Rankings coaches in March Madness is tough. First, there’s a ton of them. Second, and more importantly, different coaches have different expectations. Tom Izzo, head coach of Michigan State, for example, is a No. 3 seed and thus should win more games this tournament than Ron Hunter, whose Georgia State squad is a No. 15 seed facing a great Cincinnati squad. Thankfully, our data at the Action Network is fully equipped to tackle this problem.
This isn’t a perfect study by any means, but it will attempt to put some numbers to which coaches have underperformed and overperformed relative to expectations. To create the coaching rankings, I’ve looked at two primary components: Longevity and performance relative to expectations. Let’s touch on those for a second before we reveal the ranks.
I’m scoring coaches on both number of games in the tournament and how their teams have performed in those relative to expectations. The sample goes back to the 2006 tournament. The first score, which is on a scale of 0-100, is purely how many games a coach has played in the Big Dance. This is important because the number of games correlates to how far a team went: If over a period of three years a coach plays four games per tournament, that means on average he is getting to the Elite 8. Also, using number of games — which I’m calling “Longevity Score” — gives a boost to the consistent coaches who make the Big Dance every year. Going back to Ron Hunter: The Georgia State squad with his son a couple years ago surprised and performed over expectations by winning a game. This will be Hunter’s third game since 2006, so he’s massively outperformed expectations in half his tournament games so far. Does that mean that he’s a superior coach to Izzo? Of course not: Making it every year matters a lot.
It also matters how coaches do once they get there. It’s tough to create expectations for a squad: Should a No. 1 seed have the expectation of making the Final Four? Where should we peg the expectations for a No. 9 seed? Thankfully, using something like total money won by the Vegas moneyline is almost a perfect data point for this. By setting a betting amount for each moneyline bet — say, $100 — we can judge a coach’s performance relative to the expectations of the betting market, which is probably the sharpest way to judge them. That means a No. 2 seed losing to a No. 15 seed — the No. 2 seed would be about a -1500 moneyline favorite — would be a big deal. It also means that it’s much less of a big deal when a No. 2 seed beats a No. 15 seed: That coach, per the ML on a $100 per wager bet, would garner only $6.70 profit. Moneylines are a great way of creating an expectation and then measuring the coach against it.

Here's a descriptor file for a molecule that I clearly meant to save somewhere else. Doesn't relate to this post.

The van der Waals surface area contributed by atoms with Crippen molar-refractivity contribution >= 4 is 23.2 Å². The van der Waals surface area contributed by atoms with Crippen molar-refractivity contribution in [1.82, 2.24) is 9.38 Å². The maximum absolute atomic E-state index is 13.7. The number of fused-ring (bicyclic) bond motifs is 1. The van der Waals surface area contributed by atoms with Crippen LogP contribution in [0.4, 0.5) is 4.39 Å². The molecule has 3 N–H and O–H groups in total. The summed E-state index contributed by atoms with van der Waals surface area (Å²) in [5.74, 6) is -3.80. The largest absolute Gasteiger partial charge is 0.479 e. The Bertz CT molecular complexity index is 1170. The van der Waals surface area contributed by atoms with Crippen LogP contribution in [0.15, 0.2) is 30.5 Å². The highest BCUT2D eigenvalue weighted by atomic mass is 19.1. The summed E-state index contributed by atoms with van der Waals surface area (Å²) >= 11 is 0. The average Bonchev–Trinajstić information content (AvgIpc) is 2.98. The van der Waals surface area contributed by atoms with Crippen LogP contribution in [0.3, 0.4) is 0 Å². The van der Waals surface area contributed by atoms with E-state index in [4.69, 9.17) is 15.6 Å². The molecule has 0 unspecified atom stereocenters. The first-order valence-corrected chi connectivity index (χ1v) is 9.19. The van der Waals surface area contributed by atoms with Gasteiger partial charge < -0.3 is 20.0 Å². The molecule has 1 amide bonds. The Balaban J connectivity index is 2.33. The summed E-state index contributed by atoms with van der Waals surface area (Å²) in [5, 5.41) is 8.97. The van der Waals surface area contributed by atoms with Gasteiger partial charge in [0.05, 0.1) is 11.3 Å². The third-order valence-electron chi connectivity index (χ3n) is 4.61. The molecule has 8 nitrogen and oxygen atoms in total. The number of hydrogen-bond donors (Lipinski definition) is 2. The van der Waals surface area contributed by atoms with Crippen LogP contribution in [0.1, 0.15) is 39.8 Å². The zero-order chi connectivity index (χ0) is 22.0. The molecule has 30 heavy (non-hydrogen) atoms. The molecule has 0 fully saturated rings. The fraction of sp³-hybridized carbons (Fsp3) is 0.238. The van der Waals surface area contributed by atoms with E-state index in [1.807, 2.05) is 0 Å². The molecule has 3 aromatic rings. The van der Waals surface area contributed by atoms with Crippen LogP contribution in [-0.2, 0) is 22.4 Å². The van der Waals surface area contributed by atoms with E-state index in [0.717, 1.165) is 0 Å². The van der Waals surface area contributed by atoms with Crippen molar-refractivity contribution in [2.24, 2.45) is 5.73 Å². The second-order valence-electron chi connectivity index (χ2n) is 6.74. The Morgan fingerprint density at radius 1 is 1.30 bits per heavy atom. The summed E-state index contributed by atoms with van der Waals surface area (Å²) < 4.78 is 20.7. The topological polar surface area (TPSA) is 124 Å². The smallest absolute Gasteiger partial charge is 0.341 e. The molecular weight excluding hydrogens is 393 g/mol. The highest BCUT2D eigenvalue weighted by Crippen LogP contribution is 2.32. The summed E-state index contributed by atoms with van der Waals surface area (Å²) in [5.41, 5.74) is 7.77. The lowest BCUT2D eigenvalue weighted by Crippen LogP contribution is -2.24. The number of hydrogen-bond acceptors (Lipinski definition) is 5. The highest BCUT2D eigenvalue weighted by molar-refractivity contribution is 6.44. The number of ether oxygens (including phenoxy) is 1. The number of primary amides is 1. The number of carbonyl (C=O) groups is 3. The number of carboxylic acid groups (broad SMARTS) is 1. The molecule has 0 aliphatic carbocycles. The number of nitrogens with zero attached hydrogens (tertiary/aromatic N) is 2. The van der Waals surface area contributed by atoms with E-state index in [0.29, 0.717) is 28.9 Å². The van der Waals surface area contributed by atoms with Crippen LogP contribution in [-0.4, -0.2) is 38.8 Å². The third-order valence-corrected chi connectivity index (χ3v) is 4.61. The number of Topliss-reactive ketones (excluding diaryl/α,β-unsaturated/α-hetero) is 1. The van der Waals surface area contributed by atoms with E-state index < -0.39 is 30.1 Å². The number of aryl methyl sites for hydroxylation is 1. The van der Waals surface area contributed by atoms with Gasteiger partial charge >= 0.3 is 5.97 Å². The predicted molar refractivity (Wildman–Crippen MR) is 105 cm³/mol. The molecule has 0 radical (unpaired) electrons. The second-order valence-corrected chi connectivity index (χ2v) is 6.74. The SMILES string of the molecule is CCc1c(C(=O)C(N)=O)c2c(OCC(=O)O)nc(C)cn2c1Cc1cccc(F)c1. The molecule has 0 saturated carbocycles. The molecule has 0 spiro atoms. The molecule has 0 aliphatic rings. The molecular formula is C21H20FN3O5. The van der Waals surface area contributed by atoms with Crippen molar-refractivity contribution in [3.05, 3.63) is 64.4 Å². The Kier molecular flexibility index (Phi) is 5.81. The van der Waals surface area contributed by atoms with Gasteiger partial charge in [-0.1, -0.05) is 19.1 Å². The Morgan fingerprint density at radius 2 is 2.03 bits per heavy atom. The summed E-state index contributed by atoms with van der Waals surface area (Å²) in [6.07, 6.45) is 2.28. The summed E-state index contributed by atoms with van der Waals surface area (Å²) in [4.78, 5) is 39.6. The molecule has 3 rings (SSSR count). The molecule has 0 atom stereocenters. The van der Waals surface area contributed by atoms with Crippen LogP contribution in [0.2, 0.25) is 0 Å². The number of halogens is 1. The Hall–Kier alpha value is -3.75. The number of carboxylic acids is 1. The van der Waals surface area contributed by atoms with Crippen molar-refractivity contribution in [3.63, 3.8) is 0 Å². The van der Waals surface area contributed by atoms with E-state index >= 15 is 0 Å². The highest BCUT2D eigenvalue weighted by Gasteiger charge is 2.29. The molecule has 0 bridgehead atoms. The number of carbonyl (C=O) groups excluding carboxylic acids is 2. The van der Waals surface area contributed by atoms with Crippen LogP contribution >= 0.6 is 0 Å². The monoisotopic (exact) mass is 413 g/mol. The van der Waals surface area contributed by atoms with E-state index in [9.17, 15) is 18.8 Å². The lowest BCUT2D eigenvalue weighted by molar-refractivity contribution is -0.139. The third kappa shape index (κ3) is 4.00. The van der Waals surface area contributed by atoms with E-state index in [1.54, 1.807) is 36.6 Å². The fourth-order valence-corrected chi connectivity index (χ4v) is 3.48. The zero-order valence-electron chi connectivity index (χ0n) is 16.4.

To the overall ranking: I’m looking at only coaches from this tournament and how they’ve fared since 2006 to now. Each coach who has had at least one appearance gets a 0-100 Longevity Score and a 0-100 Performance Score. The combination of those two factors ranks how well the coach has done in the Big Dance. It’s not a perfect metric: Low-seeded coaches with only a couple appearances are likely a tad underrated since all they’ve done is merely lose to the top teams a couple times. But, alas, it’s what I have.
Without further ado, here are the 2018 March Madness Coaching Rankings.
2018 March Madness Coaching Rankings
And here are the coaches who have zero NCAA Tournament appearances since 2006:
- LaVall Jordan (Butler)
- Porter Moser (Loyola Chicago)
- Brian Dutcher (San Diego St.)
- Avery Johnson (Alabama)
- Chris Jans (New Mexico St.)
- Matt McMahon (Murray St.)
- Travis DeCuire (Montana)
- Wes Miller (UNC Greensboro)
- Kyle Keller (Stephen F. Austin)
- Dan D’Antoni (Marshall)
- Earl Grant (College of Charleston)
- Dedrique Taylor (Cal St. Fullerton)
- Casey Alexander (Lipscomb)
- Mike Jones (Radford)
- Ryan Odom (UMBC)
For all the hate John Calipari (Kentucky) gets for popularizing the one-and-done movement, he’s been incredibly successful on the big stage. First, he’s been in the most games since 2006, playing in 47 — an average of almost four per tournament. That’s incredible. Further, he doesn’t have any bad losses: His worst was against Wisconsin in 2015 as a -242 favorite. In the whopping 24 games as a favorite of greater than -242, he’s won all of them, and he’s even been profitable against the spread, going 15-9 (62.5%). Cal has been a dog in the tournament seven times since 2006, and he’s won five of those straight up, including the four games with the highest moneyline odds. He’s been consistent in the tournament and has consistently outperformed expectations. For those reasons he’s the No. 1 ranked coach in this study.